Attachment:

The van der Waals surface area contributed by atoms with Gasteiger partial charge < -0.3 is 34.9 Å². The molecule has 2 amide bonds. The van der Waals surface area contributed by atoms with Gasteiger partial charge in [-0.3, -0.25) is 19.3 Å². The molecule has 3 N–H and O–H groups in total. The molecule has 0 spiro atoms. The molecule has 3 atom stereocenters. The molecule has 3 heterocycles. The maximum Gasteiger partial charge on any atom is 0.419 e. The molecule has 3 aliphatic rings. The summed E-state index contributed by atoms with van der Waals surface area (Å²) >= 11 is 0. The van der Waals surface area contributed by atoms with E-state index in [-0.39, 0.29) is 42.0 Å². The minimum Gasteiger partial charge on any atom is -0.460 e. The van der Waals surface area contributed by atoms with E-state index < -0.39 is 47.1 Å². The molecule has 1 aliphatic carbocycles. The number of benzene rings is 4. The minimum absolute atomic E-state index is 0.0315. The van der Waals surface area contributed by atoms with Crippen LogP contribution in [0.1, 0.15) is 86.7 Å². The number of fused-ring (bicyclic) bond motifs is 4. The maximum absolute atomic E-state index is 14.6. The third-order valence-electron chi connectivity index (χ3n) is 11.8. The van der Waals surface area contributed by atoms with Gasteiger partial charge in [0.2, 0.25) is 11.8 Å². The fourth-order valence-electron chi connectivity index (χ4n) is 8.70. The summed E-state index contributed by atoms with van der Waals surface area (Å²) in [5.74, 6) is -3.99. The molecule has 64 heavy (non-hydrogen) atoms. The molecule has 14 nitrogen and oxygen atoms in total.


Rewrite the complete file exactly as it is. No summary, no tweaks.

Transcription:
The van der Waals surface area contributed by atoms with Gasteiger partial charge < -0.3 is 34.9 Å². The molecule has 2 amide bonds. The van der Waals surface area contributed by atoms with Gasteiger partial charge in [-0.3, -0.25) is 19.3 Å². The molecule has 3 N–H and O–H groups in total. The molecule has 0 spiro atoms. The molecule has 3 atom stereocenters. The molecule has 3 heterocycles. The maximum Gasteiger partial charge on any atom is 0.419 e. The molecule has 3 aliphatic rings. The summed E-state index contributed by atoms with van der Waals surface area (Å²) >= 11 is 0. The van der Waals surface area contributed by atoms with E-state index in [-0.39, 0.29) is 42.0 Å². The minimum Gasteiger partial charge on any atom is -0.460 e. The van der Waals surface area contributed by atoms with E-state index < -0.39 is 47.1 Å². The molecule has 1 aliphatic carbocycles. The number of benzene rings is 4. The minimum absolute atomic E-state index is 0.0315. The van der Waals surface area contributed by atoms with Crippen LogP contribution in [0.1, 0.15) is 86.7 Å². The number of fused-ring (bicyclic) bond motifs is 4. The maximum absolute atomic E-state index is 14.6. The third-order valence-electron chi connectivity index (χ3n) is 11.8. The van der Waals surface area contributed by atoms with Gasteiger partial charge in [0.2, 0.25) is 11.8 Å². The fourth-order valence-electron chi connectivity index (χ4n) is 8.70. The summed E-state index contributed by atoms with van der Waals surface area (Å²) in [5.74, 6) is -3.99. The molecule has 64 heavy (non-hydrogen) atoms. The molecule has 14 nitrogen and oxygen atoms in total.